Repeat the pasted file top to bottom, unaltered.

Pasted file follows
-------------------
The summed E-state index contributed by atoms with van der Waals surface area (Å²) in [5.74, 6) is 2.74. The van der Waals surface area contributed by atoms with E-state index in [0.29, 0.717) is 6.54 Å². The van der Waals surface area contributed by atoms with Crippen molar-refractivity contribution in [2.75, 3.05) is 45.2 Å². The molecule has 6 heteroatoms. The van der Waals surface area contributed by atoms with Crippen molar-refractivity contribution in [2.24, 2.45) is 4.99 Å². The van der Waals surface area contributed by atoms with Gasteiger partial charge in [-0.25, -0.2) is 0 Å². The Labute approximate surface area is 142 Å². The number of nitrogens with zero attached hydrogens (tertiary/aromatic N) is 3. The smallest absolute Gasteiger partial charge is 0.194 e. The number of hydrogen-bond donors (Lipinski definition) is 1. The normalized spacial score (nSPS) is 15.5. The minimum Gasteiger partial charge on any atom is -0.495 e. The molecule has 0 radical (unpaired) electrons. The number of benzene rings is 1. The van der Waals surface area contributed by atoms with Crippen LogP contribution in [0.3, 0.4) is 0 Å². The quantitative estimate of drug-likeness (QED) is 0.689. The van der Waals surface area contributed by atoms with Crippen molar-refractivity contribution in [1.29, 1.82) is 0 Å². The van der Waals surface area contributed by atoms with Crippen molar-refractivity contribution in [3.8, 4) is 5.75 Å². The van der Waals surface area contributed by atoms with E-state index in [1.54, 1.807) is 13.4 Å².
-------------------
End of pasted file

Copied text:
The summed E-state index contributed by atoms with van der Waals surface area (Å²) in [5.74, 6) is 2.74. The van der Waals surface area contributed by atoms with E-state index in [0.29, 0.717) is 6.54 Å². The van der Waals surface area contributed by atoms with Crippen molar-refractivity contribution in [2.75, 3.05) is 45.2 Å². The molecule has 6 heteroatoms. The van der Waals surface area contributed by atoms with Crippen molar-refractivity contribution in [2.24, 2.45) is 4.99 Å². The van der Waals surface area contributed by atoms with Gasteiger partial charge in [-0.25, -0.2) is 0 Å². The Labute approximate surface area is 142 Å². The number of nitrogens with zero attached hydrogens (tertiary/aromatic N) is 3. The smallest absolute Gasteiger partial charge is 0.194 e. The number of hydrogen-bond donors (Lipinski definition) is 1. The normalized spacial score (nSPS) is 15.5. The minimum Gasteiger partial charge on any atom is -0.495 e. The molecule has 0 radical (unpaired) electrons. The number of benzene rings is 1. The van der Waals surface area contributed by atoms with Crippen LogP contribution in [0.3, 0.4) is 0 Å². The quantitative estimate of drug-likeness (QED) is 0.689. The van der Waals surface area contributed by atoms with Crippen molar-refractivity contribution in [1.29, 1.82) is 0 Å². The van der Waals surface area contributed by atoms with Crippen molar-refractivity contribution in [3.8, 4) is 5.75 Å². The van der Waals surface area contributed by atoms with E-state index in [1.54, 1.807) is 13.4 Å².